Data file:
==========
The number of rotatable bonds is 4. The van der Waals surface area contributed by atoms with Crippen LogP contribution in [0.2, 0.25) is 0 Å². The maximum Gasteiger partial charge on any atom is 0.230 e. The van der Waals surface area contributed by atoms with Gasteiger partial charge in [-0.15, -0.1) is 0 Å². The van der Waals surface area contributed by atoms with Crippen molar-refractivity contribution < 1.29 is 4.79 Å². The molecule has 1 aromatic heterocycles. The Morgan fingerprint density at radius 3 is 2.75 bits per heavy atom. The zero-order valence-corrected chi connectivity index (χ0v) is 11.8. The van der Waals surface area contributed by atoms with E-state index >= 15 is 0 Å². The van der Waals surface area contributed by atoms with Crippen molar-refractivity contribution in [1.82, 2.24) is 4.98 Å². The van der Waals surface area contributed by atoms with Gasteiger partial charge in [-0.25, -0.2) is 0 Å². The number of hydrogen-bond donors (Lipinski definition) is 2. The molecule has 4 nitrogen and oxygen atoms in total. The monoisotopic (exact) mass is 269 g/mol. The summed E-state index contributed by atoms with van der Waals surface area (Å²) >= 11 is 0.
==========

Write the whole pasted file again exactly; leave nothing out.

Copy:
The number of rotatable bonds is 4. The van der Waals surface area contributed by atoms with Crippen LogP contribution in [0.2, 0.25) is 0 Å². The maximum Gasteiger partial charge on any atom is 0.230 e. The van der Waals surface area contributed by atoms with Gasteiger partial charge in [-0.15, -0.1) is 0 Å². The van der Waals surface area contributed by atoms with Crippen molar-refractivity contribution < 1.29 is 4.79 Å². The molecule has 1 aromatic heterocycles. The Morgan fingerprint density at radius 3 is 2.75 bits per heavy atom. The zero-order valence-corrected chi connectivity index (χ0v) is 11.8. The van der Waals surface area contributed by atoms with E-state index >= 15 is 0 Å². The van der Waals surface area contributed by atoms with Crippen molar-refractivity contribution in [1.82, 2.24) is 4.98 Å². The van der Waals surface area contributed by atoms with Gasteiger partial charge in [-0.25, -0.2) is 0 Å². The number of hydrogen-bond donors (Lipinski definition) is 2. The molecule has 4 nitrogen and oxygen atoms in total. The monoisotopic (exact) mass is 269 g/mol. The summed E-state index contributed by atoms with van der Waals surface area (Å²) >= 11 is 0.